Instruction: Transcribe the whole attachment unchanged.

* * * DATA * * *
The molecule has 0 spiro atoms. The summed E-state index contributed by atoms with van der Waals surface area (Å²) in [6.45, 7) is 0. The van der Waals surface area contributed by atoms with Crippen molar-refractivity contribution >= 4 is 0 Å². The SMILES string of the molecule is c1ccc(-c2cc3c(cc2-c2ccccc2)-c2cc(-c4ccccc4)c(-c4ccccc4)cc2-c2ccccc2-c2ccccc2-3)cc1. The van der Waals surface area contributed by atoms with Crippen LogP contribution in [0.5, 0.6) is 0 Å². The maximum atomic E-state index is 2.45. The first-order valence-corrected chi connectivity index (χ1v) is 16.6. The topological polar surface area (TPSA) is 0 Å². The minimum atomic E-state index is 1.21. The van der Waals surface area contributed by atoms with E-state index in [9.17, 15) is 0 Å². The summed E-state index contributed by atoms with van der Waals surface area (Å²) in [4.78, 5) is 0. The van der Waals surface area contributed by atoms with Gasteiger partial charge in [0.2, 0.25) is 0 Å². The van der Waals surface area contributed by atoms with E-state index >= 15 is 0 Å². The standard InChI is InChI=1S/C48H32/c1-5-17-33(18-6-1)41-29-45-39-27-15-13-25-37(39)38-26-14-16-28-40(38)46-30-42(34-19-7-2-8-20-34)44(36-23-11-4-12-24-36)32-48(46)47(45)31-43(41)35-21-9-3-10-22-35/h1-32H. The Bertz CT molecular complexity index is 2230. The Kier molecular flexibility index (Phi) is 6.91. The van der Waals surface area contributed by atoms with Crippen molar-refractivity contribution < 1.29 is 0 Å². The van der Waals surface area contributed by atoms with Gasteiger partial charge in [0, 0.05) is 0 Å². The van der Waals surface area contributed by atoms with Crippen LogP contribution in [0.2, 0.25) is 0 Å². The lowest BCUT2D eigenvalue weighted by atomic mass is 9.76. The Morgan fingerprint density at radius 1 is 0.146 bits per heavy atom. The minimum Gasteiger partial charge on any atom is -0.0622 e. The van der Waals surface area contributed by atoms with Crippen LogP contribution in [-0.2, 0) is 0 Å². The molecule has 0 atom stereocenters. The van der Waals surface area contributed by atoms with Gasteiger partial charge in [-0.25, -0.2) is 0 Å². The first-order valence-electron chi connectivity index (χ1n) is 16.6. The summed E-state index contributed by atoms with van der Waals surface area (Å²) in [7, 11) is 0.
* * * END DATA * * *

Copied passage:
The molecule has 0 spiro atoms. The summed E-state index contributed by atoms with van der Waals surface area (Å²) in [6.45, 7) is 0. The van der Waals surface area contributed by atoms with Crippen molar-refractivity contribution >= 4 is 0 Å². The SMILES string of the molecule is c1ccc(-c2cc3c(cc2-c2ccccc2)-c2cc(-c4ccccc4)c(-c4ccccc4)cc2-c2ccccc2-c2ccccc2-3)cc1. The van der Waals surface area contributed by atoms with Crippen LogP contribution in [0.5, 0.6) is 0 Å². The maximum atomic E-state index is 2.45. The first-order valence-corrected chi connectivity index (χ1v) is 16.6. The topological polar surface area (TPSA) is 0 Å². The minimum atomic E-state index is 1.21. The van der Waals surface area contributed by atoms with E-state index in [9.17, 15) is 0 Å². The summed E-state index contributed by atoms with van der Waals surface area (Å²) in [4.78, 5) is 0. The van der Waals surface area contributed by atoms with Gasteiger partial charge in [0.2, 0.25) is 0 Å². The van der Waals surface area contributed by atoms with E-state index >= 15 is 0 Å². The standard InChI is InChI=1S/C48H32/c1-5-17-33(18-6-1)41-29-45-39-27-15-13-25-37(39)38-26-14-16-28-40(38)46-30-42(34-19-7-2-8-20-34)44(36-23-11-4-12-24-36)32-48(46)47(45)31-43(41)35-21-9-3-10-22-35/h1-32H. The Bertz CT molecular complexity index is 2230. The Kier molecular flexibility index (Phi) is 6.91. The van der Waals surface area contributed by atoms with Crippen molar-refractivity contribution < 1.29 is 0 Å². The van der Waals surface area contributed by atoms with Gasteiger partial charge in [0, 0.05) is 0 Å². The van der Waals surface area contributed by atoms with Crippen LogP contribution in [0.2, 0.25) is 0 Å². The lowest BCUT2D eigenvalue weighted by atomic mass is 9.76. The Morgan fingerprint density at radius 1 is 0.146 bits per heavy atom. The minimum Gasteiger partial charge on any atom is -0.0622 e. The van der Waals surface area contributed by atoms with Crippen LogP contribution in [-0.2, 0) is 0 Å². The molecule has 0 atom stereocenters. The van der Waals surface area contributed by atoms with Gasteiger partial charge in [-0.25, -0.2) is 0 Å². The first-order valence-electron chi connectivity index (χ1n) is 16.6. The summed E-state index contributed by atoms with van der Waals surface area (Å²) in [7, 11) is 0.